I was a “goalie” until around the age of twelve (I think it was mostly because a) no one else wanted to be a goalie and b) the equipment fit me). I can still feel the cold on my plastic mask-covered face from playing at this outdoor rink, strangely this is a fond memory.
As teens, my brother and I (just the two of us) would go to the Carp Ball Diamond and pitch baseballs at each other in simulated Expos vs Pirates games. I was, briefly, the worst groundskeeper this diamond had ever had - I inherited the job from my brother who took the job back after I over-harrowed the infield making the crushed stone feel like quicksand under the player’s feet.
The making of architectural photographs that fit the entire height and width of the building, with straight lines while having a blue sky and depth in the image.
Find a spot as far back from the building as possible and plant a tripodon firm ground - in the case of this head-on picture, be centred on the middle of the building.
Level the tripod using the tripod gear head levels.
Using tilt-shift (perspective control)24 mm lens on Nikon D850 , shift lens up to max and tilt camera upwards to be sure enough sky is showing in the frame. Shift lens to bottom to make sure enough ground is showing. Shift lens to middle and manually focus on contrasted window or door edges found in middle of image.
Attach NDFILTER, in this case I am using the ND1000 by Kenko for maximum light reduction so that I can have a long exposure at a low ISO.
Manually set exposure settings then make a series of at least six images at the same exposure in RAW (for Nikon this is call NEF).
Repeat at different exposures.
Upload intoAdobe Lightroom. Photo merge in Panorama form, adjust the keystone effect out of the image, and adjust lighting on different parts of the image using masking tools. Export to an external hard drive as a high-resolution JPG (how high a resolution will depend on final use, in this case the final image was set at 5,000 pixels on long edge by 300 PPI).
Open Adobe Photoshop and, to make the image clean but natural, edit out any unwanted pylons, signs, people, licence plates etc.
Upload to online gallery for sharing and use, I use a service called Format for my Architectural and branding photography websites.
Strategic Property Branding Photography Plan Part 2
Having been the Marketing Director for several Property Management companies I wanted to know what ChatGPT would come up with. They ring true so I’m sharing them here; the first three are from ChatGPT, and I’ve added 4 and 5 to make it a little more complete.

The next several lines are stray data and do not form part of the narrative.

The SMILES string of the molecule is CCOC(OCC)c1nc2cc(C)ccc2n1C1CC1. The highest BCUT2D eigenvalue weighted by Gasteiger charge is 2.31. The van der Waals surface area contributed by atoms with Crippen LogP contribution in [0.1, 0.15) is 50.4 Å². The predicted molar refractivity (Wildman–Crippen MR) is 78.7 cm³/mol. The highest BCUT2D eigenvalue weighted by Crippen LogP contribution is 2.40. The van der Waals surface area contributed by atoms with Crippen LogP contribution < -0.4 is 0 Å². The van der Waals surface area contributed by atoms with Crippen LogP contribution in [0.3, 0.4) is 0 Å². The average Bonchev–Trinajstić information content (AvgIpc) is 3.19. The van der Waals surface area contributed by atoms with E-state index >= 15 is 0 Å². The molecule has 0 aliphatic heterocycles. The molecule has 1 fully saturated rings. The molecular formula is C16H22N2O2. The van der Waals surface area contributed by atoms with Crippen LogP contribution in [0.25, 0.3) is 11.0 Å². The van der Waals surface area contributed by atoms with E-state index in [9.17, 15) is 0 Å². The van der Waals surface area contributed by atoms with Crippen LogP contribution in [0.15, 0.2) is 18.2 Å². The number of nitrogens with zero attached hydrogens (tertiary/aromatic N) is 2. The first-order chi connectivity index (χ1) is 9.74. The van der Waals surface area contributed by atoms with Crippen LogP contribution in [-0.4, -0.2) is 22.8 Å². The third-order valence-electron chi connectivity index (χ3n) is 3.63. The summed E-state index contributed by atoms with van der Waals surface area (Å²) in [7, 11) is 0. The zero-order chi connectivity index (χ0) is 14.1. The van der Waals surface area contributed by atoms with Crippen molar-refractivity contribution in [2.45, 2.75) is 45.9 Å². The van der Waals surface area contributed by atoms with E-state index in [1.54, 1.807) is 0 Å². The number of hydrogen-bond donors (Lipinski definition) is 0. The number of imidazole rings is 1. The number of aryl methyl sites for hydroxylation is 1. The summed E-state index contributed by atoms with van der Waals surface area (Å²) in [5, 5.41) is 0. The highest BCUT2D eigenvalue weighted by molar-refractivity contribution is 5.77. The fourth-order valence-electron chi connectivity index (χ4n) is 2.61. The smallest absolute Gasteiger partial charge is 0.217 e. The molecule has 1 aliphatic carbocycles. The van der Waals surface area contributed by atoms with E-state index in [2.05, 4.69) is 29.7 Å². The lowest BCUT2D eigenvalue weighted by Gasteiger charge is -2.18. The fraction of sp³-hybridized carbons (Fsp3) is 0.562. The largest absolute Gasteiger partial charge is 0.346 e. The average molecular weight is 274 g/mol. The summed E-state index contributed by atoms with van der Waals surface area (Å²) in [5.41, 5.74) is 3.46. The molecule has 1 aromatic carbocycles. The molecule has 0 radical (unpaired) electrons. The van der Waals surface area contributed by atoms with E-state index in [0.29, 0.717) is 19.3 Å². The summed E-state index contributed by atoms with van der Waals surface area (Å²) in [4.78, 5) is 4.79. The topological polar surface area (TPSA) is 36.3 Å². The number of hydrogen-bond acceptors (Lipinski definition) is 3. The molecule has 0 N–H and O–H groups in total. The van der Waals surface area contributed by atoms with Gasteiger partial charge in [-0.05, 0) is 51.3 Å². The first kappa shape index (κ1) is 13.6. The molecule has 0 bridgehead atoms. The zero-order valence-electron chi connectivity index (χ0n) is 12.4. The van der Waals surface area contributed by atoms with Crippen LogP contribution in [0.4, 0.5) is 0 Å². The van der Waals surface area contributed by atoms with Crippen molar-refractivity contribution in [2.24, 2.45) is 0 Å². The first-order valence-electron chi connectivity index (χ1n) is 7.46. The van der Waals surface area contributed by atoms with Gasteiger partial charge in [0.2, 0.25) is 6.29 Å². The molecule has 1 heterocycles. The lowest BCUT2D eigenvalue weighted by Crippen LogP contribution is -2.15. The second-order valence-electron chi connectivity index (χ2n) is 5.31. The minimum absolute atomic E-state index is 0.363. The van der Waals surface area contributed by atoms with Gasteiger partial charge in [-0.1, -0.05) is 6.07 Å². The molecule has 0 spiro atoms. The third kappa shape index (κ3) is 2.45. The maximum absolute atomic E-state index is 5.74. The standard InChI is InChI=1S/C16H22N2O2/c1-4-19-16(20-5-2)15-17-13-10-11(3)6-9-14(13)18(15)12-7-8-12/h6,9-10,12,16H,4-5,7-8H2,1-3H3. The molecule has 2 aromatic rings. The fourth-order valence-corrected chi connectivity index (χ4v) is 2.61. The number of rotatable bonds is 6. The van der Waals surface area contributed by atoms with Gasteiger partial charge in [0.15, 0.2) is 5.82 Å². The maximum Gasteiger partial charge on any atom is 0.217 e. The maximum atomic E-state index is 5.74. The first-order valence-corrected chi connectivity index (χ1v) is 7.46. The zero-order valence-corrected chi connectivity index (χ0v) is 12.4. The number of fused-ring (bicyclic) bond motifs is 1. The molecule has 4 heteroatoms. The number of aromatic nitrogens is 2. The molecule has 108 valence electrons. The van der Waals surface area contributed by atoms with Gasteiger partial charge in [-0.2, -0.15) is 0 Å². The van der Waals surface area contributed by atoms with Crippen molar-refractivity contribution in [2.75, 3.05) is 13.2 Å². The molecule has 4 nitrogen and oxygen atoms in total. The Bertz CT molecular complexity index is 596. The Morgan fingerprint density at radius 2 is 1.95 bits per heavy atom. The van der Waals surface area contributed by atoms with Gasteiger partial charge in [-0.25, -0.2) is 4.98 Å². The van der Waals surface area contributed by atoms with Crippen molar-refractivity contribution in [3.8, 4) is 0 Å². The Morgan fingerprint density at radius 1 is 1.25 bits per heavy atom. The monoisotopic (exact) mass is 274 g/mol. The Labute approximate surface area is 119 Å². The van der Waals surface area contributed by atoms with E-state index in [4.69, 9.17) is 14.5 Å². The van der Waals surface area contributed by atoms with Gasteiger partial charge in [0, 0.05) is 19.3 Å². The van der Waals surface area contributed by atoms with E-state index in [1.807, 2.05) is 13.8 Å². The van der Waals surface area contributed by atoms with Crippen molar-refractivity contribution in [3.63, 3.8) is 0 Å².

1. Accuracy and Representation:
Property managers want the pictures to accurately represent the property. This includes capturing the essential features, layout, and condition of the property as truthfully as possible. The photos should provide a clear understanding of the property’s size, layout, and overall appearance. Misleading or heavily edited pictures can create false expectations, leading to dissatisfaction among potential tenants or buyers.
* We’ve all seen the perfectly plated picture of food in a menu and have then been surprised by what it presented at our table. Being genuine matters but not as simple “as shot” images, lines still need to be straight, and some (less sightly) features do not need to be shown.
2. Cleanliness and Maintenance:
Property managers typically seek pictures that showcase a clean and well-maintained property. This includes tidiness, proper organization, and cleanliness of both the interior and exterior spaces. They want to present the property in its best light to attract potential tenants or buyers, so pictures featuring clean and well-groomed spaces are usually preferred.
* People responsible for property maintenance need to be aware of when pictures will be made on-site so that they can work to the deadline in fixing potholes, replacing broken signs, and performing cleaning duties.
Customers/Visitors aren’t always very cooperative, so we will photoshop out errant shopping carts, and garbage and (on request) smooth out road work that has not been completed.
3. Highlighting Key Features:
Property managers also look for pictures that highlight the property’s key features and selling points. These may include unique architectural elements, spacious rooms, updated amenities, attractive landscaping, or any other aspects that make the property stand out. By emphasizing these features, property managers can draw attention to the property’s strengths and generate more interest.